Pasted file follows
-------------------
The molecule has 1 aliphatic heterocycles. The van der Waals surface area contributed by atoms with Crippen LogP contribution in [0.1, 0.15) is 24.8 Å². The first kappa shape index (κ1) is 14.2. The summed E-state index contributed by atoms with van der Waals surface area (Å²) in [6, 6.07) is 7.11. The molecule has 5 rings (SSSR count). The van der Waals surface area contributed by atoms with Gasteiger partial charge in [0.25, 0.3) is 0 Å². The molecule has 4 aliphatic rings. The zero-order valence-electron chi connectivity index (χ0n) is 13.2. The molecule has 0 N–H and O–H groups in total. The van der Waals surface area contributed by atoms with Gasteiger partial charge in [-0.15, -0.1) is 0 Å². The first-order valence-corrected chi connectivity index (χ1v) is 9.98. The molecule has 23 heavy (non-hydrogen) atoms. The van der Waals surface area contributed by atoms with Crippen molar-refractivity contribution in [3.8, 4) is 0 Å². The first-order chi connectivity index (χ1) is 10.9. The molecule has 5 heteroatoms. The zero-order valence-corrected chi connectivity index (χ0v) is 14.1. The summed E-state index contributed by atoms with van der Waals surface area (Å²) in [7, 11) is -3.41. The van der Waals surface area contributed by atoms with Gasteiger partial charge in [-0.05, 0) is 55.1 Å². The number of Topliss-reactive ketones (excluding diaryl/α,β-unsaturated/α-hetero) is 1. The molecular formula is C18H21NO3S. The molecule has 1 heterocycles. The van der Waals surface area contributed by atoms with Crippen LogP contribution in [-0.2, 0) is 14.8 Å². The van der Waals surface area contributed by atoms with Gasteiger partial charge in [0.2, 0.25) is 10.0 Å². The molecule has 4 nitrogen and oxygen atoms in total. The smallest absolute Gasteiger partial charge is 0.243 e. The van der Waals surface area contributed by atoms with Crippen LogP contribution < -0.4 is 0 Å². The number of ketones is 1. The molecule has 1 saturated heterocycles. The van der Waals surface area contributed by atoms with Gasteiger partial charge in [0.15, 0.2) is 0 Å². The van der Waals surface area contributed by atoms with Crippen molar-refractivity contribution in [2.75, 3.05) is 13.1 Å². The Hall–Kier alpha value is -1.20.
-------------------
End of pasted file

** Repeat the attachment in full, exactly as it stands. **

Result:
The molecule has 1 aliphatic heterocycles. The van der Waals surface area contributed by atoms with Crippen LogP contribution in [0.1, 0.15) is 24.8 Å². The first kappa shape index (κ1) is 14.2. The summed E-state index contributed by atoms with van der Waals surface area (Å²) in [6, 6.07) is 7.11. The molecule has 5 rings (SSSR count). The van der Waals surface area contributed by atoms with Gasteiger partial charge in [0.25, 0.3) is 0 Å². The molecule has 4 aliphatic rings. The zero-order valence-electron chi connectivity index (χ0n) is 13.2. The molecule has 0 N–H and O–H groups in total. The van der Waals surface area contributed by atoms with Gasteiger partial charge in [-0.15, -0.1) is 0 Å². The first-order valence-corrected chi connectivity index (χ1v) is 9.98. The molecule has 23 heavy (non-hydrogen) atoms. The van der Waals surface area contributed by atoms with Crippen molar-refractivity contribution in [3.8, 4) is 0 Å². The first-order chi connectivity index (χ1) is 10.9. The molecule has 5 heteroatoms. The zero-order valence-corrected chi connectivity index (χ0v) is 14.1. The summed E-state index contributed by atoms with van der Waals surface area (Å²) in [7, 11) is -3.41. The van der Waals surface area contributed by atoms with Gasteiger partial charge in [-0.05, 0) is 55.1 Å². The number of Topliss-reactive ketones (excluding diaryl/α,β-unsaturated/α-hetero) is 1. The molecular formula is C18H21NO3S. The molecule has 1 heterocycles. The van der Waals surface area contributed by atoms with Crippen LogP contribution in [-0.2, 0) is 14.8 Å². The van der Waals surface area contributed by atoms with Gasteiger partial charge in [0.2, 0.25) is 10.0 Å². The molecule has 4 nitrogen and oxygen atoms in total. The smallest absolute Gasteiger partial charge is 0.243 e. The van der Waals surface area contributed by atoms with Crippen LogP contribution < -0.4 is 0 Å². The number of ketones is 1. The molecule has 1 saturated heterocycles. The van der Waals surface area contributed by atoms with Gasteiger partial charge in [0.15, 0.2) is 0 Å². The van der Waals surface area contributed by atoms with Crippen molar-refractivity contribution in [2.75, 3.05) is 13.1 Å². The Hall–Kier alpha value is -1.20.